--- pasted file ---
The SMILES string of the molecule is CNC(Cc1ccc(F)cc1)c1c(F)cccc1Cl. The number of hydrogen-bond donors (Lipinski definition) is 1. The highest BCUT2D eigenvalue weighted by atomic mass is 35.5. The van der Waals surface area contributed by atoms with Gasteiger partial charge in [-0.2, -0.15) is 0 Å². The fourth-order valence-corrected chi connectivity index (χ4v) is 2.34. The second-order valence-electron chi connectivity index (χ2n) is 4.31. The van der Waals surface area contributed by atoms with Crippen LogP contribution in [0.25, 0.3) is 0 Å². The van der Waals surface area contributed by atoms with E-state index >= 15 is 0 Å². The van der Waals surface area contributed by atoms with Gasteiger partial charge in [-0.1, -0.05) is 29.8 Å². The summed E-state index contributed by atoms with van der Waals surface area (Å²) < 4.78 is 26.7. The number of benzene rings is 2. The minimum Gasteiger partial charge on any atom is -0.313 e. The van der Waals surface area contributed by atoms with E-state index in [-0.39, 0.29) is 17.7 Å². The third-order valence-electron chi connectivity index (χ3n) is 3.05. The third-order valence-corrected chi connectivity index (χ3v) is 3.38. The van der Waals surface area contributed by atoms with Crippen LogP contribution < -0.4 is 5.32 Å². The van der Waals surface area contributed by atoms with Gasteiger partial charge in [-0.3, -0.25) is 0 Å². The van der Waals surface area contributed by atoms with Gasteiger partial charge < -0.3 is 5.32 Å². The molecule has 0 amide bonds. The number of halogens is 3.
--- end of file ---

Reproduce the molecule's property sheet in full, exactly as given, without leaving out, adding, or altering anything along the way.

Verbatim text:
The SMILES string of the molecule is CNC(Cc1ccc(F)cc1)c1c(F)cccc1Cl. The number of hydrogen-bond donors (Lipinski definition) is 1. The highest BCUT2D eigenvalue weighted by atomic mass is 35.5. The van der Waals surface area contributed by atoms with Gasteiger partial charge in [-0.2, -0.15) is 0 Å². The fourth-order valence-corrected chi connectivity index (χ4v) is 2.34. The second-order valence-electron chi connectivity index (χ2n) is 4.31. The van der Waals surface area contributed by atoms with Crippen LogP contribution in [0.25, 0.3) is 0 Å². The van der Waals surface area contributed by atoms with E-state index >= 15 is 0 Å². The van der Waals surface area contributed by atoms with Gasteiger partial charge in [-0.1, -0.05) is 29.8 Å². The summed E-state index contributed by atoms with van der Waals surface area (Å²) < 4.78 is 26.7. The number of benzene rings is 2. The minimum Gasteiger partial charge on any atom is -0.313 e. The van der Waals surface area contributed by atoms with E-state index in [-0.39, 0.29) is 17.7 Å². The third-order valence-electron chi connectivity index (χ3n) is 3.05. The third-order valence-corrected chi connectivity index (χ3v) is 3.38. The van der Waals surface area contributed by atoms with Crippen LogP contribution < -0.4 is 5.32 Å². The van der Waals surface area contributed by atoms with Gasteiger partial charge in [-0.3, -0.25) is 0 Å². The van der Waals surface area contributed by atoms with Gasteiger partial charge < -0.3 is 5.32 Å². The molecule has 0 amide bonds. The number of halogens is 3.